Tunisian Democratic Start-Up: Navigating Perilous Path to Democratic Stability

Written by | Thursday, March 2nd, 2017

Out of all North African countries after the series of the so-called Arab Spring uprisings, Tunisia is exceptional. While its process of democratization is still ongoing, to make it really happen and move the country forward towards democracy, Europe must take its due part. The key to making Tunisia a successful example for the Arab world is to realize that Tunisia’s future lies in the same place where the 2010-2011 uprising erupted – in its “periphery“. Tunisia’s peripheral regions, far away from the coasts of the Mediterranean, are were the many afflictions and challenges are buried. If left unchecked, the peripheral regions could swiftly end Tunisia’s battle to establish a fully-fledged democracy.

Tunisia’s peripheral regions suffer greatly from weak economic growth and they lag behind the economically developed coastal regions. Their high levels of poverty and joblessness are a legacy of long years of underinvestment and general negligence. Moreover, regional conflict, terrorism and organized crime have led the government to crack down on security threats in the peripheral regions, which has disrupted the informal and often illegal economic networks on which much of the population depends, but which in turn caused the local people to lose their faith in the government.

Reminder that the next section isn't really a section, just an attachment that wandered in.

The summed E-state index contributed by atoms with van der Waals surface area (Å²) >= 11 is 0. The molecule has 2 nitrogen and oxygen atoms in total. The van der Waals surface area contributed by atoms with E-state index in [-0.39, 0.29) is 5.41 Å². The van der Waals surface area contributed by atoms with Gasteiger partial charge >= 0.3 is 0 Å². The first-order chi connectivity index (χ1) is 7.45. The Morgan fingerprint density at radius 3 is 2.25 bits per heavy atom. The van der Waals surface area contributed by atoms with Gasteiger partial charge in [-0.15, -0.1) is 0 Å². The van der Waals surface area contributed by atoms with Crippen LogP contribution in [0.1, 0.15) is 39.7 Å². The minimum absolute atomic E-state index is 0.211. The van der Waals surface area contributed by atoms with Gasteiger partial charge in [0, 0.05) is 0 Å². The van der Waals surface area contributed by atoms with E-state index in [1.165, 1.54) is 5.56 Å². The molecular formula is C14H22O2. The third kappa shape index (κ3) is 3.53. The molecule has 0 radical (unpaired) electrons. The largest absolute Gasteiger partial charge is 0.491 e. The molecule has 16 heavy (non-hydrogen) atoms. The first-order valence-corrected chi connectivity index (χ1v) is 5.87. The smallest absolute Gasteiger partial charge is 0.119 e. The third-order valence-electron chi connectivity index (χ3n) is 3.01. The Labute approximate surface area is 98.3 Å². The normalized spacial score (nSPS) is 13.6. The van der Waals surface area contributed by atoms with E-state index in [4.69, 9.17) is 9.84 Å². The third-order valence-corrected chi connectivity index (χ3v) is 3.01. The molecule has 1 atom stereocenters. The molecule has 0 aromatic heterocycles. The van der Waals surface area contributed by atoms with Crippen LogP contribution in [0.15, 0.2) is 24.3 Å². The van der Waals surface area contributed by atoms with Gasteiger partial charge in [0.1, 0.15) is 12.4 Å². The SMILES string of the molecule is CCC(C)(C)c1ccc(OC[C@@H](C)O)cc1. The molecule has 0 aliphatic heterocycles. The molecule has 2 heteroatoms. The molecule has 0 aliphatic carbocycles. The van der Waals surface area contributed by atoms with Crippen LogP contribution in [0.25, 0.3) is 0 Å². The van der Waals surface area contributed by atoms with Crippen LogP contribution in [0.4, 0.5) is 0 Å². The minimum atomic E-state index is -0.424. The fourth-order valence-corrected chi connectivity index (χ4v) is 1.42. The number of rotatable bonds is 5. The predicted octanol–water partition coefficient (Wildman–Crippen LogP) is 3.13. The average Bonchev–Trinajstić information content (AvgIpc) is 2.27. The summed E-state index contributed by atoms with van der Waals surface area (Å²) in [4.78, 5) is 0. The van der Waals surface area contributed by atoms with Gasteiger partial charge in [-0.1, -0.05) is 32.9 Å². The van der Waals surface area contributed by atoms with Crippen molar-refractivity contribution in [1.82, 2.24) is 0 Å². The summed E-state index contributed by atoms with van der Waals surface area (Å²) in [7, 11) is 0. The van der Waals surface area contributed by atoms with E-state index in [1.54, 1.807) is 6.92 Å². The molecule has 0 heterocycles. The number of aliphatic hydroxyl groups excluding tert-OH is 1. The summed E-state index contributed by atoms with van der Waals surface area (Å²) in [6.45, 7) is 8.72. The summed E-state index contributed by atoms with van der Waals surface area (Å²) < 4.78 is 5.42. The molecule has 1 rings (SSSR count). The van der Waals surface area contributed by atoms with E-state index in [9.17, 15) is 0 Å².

Tunisia has received generous support from its international partners since the 2011 uprising and thus has abundant resources to work with. However, it must boost its regional governance and address fragmentation within the ruling party in order to succeed. To that end, Europeans are now in a unique position to help Tunisia fight this lonely battle towards democracy through numerous measures. But what can and should the European Union do?

First, it could boost the incentives for Tunisia by offering it a membership in the European Economic Area, thus galvanizing the country’s journey towards stability. Second, the European Union should help Tunis promote the role of the country’s private sector, implement an effective mechanism for positive discrimination and strengthen civil society in the peripheries. In terms of the EU-Tunisian cooperation, Tunisia will need to create a policy unit to improve cross-sectorial planning and coordination with the EU institutions and a broader international community and come up to the table with well-defined and budgeted strategies.

‘Peripheral Vision: How Europe Can Help Preserve Tunisia’s Fragile Democracy’ – Policy Brief by Hamza Meddeb – European Council on Foreign Relations.

(The study can be downloaded here)

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